New Brilinta indication expands treatment to patients at high-risk of developing an atherothrombotic event
AstraZeneca’s Brilinta (ticagrelor), co-administered with low-dose acetylsalicylic acid (ASA: 75-150 mg), has been approved in Canada to reduce the risk of a first heart attack or stroke in patients with coronary artery disease (CAD) and type-2 diabetes (T2D) who have a history of percutaneous coronary intervention (PCI) and are at high-risk of developing an atherothrombotic event.
The approval by Health Canada was based on positive results from THEMIS-PCI, a sub-analysis of the Phase III THEMIS trial representing 58% of the overall trial population. In THEMIS-PCI, fewer events of the composite of cardiovascular death, heart attack and stroke (corresponding to a 15% relative risk reduction, 1.2% absolute risk reduction), was observed for aspirin plus Brilinta compared with aspirin alone.1,2 The effect was driven by fewer heart attacks and strokes with Brilinta.1 The safety profile for Brilinta was consistent with the known profile of the medicine with an increased risk of bleeding events observed.2,3
Shamir R. Mehta, MD, MSc, FRCPC, FACC, FESC, THEMIS trial Executive Committee Member, Professor of Medicine at McMaster University in Hamilton, and Director of the interventional cardiology program at Hamilton Health Sciences, Ontario, Canada said: “It is established that there is a high cardiovascular risk in patients with stable coronary artery disease and diabetes. THEMIS-PCI has established a new option for dual antiplatelet therapy with ticagrelor in patients with coronary artery disease and diabetes, who have a history of PCI.”
Deepak L. Bhatt, MD, MPH, THEMIS trial Co-Chair, Executive Director of Interventional Cardiovascular Programs at Brigham and Women’s Hospital, and Professor of Medicine at Harvard Medical School, Boston, US said: “Coronary artery disease is a potentially life-threatening condition that causes significant morbidity in many people. In those patients with diabetes who have a history of PCI, the addition of ticagrelor to aspirin offers a new therapeutic option to decrease the likelihood of both heart attack and stroke. This approval in Canada is a significant advance in our ability to treat these high-risk patients.”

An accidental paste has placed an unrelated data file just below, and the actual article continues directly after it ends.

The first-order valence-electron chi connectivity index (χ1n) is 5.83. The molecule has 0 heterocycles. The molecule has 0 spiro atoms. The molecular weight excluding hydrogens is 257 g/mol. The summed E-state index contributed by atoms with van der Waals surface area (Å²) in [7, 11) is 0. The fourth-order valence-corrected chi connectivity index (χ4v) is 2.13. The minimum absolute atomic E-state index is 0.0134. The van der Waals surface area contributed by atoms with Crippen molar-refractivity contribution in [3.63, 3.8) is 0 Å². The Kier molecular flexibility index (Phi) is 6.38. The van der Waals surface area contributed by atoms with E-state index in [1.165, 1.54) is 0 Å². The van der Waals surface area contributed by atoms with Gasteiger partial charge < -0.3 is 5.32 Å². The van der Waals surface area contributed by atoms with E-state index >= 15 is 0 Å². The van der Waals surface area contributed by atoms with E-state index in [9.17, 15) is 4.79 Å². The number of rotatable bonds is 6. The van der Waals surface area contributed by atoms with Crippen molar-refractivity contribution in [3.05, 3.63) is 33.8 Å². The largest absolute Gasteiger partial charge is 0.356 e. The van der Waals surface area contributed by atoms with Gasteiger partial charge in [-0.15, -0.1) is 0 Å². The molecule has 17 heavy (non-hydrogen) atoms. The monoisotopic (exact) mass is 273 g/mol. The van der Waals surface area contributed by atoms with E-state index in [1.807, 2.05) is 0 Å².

Gabriel Steg, MD, THEMIS trial Co-Chair and Professor at Université de Paris, said: “THEMIS for ticagrelor was a large, multi-national trial of more than 19,000 patients with coronary artery disease and type-2 diabetes. Of these patients, 11,154 had a history of PCI, representing a large and easily identifiable population in clinical practice. This approval in Canada brings new hope to patients who have previously undergone PCI and are at risk of experiencing a first heart attack or stroke.”
Mene Pangalos, Executive Vice President, BioPharmaceuticals R&D, said: “This approval in Canada is a further demonstration of AstraZeneca’s commitment to realizing the benefits of Brilinta in the management of coronary artery disease and type-2 diabetes in patients at high-risk for a first cardiovascular event. It follows the recent approval in the US to reduce the risk of a first heart attack or stroke in high-risk patients with coronary artery disease.”
The THEMIS trial demonstrated the relative risk reduction of the composite endpoint of heart attack, stroke and CV death by 10% (absolute risk reduction 0.7%; 36-months KM% 6.9 vs 7.6%) with aspirin plus long-term Brilinta compared to aspirin alone in patients who had CAD and T2D without a history of heart attack or stroke.3